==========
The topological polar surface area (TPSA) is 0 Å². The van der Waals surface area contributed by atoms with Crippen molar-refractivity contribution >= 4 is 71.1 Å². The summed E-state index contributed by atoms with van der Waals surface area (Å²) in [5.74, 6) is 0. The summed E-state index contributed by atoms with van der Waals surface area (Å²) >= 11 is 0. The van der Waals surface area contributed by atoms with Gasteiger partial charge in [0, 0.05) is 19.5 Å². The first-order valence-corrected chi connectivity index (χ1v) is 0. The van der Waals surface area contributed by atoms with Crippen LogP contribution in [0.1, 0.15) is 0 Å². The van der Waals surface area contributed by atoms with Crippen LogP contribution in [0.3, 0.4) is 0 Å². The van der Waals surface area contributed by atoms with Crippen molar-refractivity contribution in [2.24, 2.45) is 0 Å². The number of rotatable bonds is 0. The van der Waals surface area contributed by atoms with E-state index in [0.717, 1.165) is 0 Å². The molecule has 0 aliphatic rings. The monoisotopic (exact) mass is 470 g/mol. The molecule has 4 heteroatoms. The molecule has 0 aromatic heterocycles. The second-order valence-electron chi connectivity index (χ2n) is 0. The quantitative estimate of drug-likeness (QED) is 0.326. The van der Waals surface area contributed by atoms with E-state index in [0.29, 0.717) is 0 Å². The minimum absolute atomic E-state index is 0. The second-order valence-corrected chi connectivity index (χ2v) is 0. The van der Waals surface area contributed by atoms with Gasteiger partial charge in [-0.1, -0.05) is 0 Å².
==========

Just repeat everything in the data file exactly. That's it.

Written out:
The topological polar surface area (TPSA) is 0 Å². The van der Waals surface area contributed by atoms with Crippen molar-refractivity contribution >= 4 is 71.1 Å². The summed E-state index contributed by atoms with van der Waals surface area (Å²) in [5.74, 6) is 0. The summed E-state index contributed by atoms with van der Waals surface area (Å²) >= 11 is 0. The van der Waals surface area contributed by atoms with Gasteiger partial charge in [0, 0.05) is 19.5 Å². The first-order valence-corrected chi connectivity index (χ1v) is 0. The van der Waals surface area contributed by atoms with Crippen LogP contribution in [0.1, 0.15) is 0 Å². The van der Waals surface area contributed by atoms with Crippen LogP contribution in [0.3, 0.4) is 0 Å². The van der Waals surface area contributed by atoms with Crippen molar-refractivity contribution in [2.24, 2.45) is 0 Å². The number of rotatable bonds is 0. The van der Waals surface area contributed by atoms with E-state index in [0.717, 1.165) is 0 Å². The molecule has 0 aliphatic rings. The monoisotopic (exact) mass is 470 g/mol. The molecule has 4 heteroatoms. The molecule has 0 aromatic heterocycles. The second-order valence-electron chi connectivity index (χ2n) is 0. The quantitative estimate of drug-likeness (QED) is 0.326. The van der Waals surface area contributed by atoms with E-state index in [0.29, 0.717) is 0 Å². The minimum absolute atomic E-state index is 0. The second-order valence-corrected chi connectivity index (χ2v) is 0. The van der Waals surface area contributed by atoms with Gasteiger partial charge in [-0.1, -0.05) is 0 Å².